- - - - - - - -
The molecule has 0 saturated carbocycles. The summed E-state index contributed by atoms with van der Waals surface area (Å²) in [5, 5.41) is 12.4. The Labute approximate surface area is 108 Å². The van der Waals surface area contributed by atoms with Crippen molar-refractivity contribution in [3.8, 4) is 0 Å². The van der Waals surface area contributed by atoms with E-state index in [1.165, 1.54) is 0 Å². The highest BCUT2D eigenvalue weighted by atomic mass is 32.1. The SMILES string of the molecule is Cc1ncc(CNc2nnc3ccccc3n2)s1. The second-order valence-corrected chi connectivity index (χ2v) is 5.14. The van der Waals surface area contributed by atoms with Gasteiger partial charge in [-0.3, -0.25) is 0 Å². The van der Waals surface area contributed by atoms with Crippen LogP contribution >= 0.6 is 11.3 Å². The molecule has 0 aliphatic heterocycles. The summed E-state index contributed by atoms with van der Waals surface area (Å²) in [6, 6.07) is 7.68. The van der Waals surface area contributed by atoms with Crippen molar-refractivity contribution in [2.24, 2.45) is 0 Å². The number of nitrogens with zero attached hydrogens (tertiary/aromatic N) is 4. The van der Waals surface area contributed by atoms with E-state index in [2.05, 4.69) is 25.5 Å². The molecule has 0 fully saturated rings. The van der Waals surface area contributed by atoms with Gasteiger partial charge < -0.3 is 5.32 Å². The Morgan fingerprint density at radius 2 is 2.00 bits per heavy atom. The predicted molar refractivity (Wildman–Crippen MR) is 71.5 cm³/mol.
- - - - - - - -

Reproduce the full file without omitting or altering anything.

The molecule has 0 saturated carbocycles. The summed E-state index contributed by atoms with van der Waals surface area (Å²) in [5, 5.41) is 12.4. The Labute approximate surface area is 108 Å². The van der Waals surface area contributed by atoms with Crippen molar-refractivity contribution in [3.8, 4) is 0 Å². The van der Waals surface area contributed by atoms with E-state index in [1.165, 1.54) is 0 Å². The highest BCUT2D eigenvalue weighted by atomic mass is 32.1. The SMILES string of the molecule is Cc1ncc(CNc2nnc3ccccc3n2)s1. The second-order valence-corrected chi connectivity index (χ2v) is 5.14. The van der Waals surface area contributed by atoms with Gasteiger partial charge in [-0.3, -0.25) is 0 Å². The van der Waals surface area contributed by atoms with Crippen LogP contribution >= 0.6 is 11.3 Å². The molecule has 0 aliphatic heterocycles. The summed E-state index contributed by atoms with van der Waals surface area (Å²) in [6, 6.07) is 7.68. The van der Waals surface area contributed by atoms with Crippen molar-refractivity contribution in [2.24, 2.45) is 0 Å². The number of nitrogens with zero attached hydrogens (tertiary/aromatic N) is 4. The van der Waals surface area contributed by atoms with E-state index in [2.05, 4.69) is 25.5 Å². The molecule has 0 fully saturated rings. The van der Waals surface area contributed by atoms with Gasteiger partial charge < -0.3 is 5.32 Å². The Morgan fingerprint density at radius 2 is 2.00 bits per heavy atom. The predicted molar refractivity (Wildman–Crippen MR) is 71.5 cm³/mol.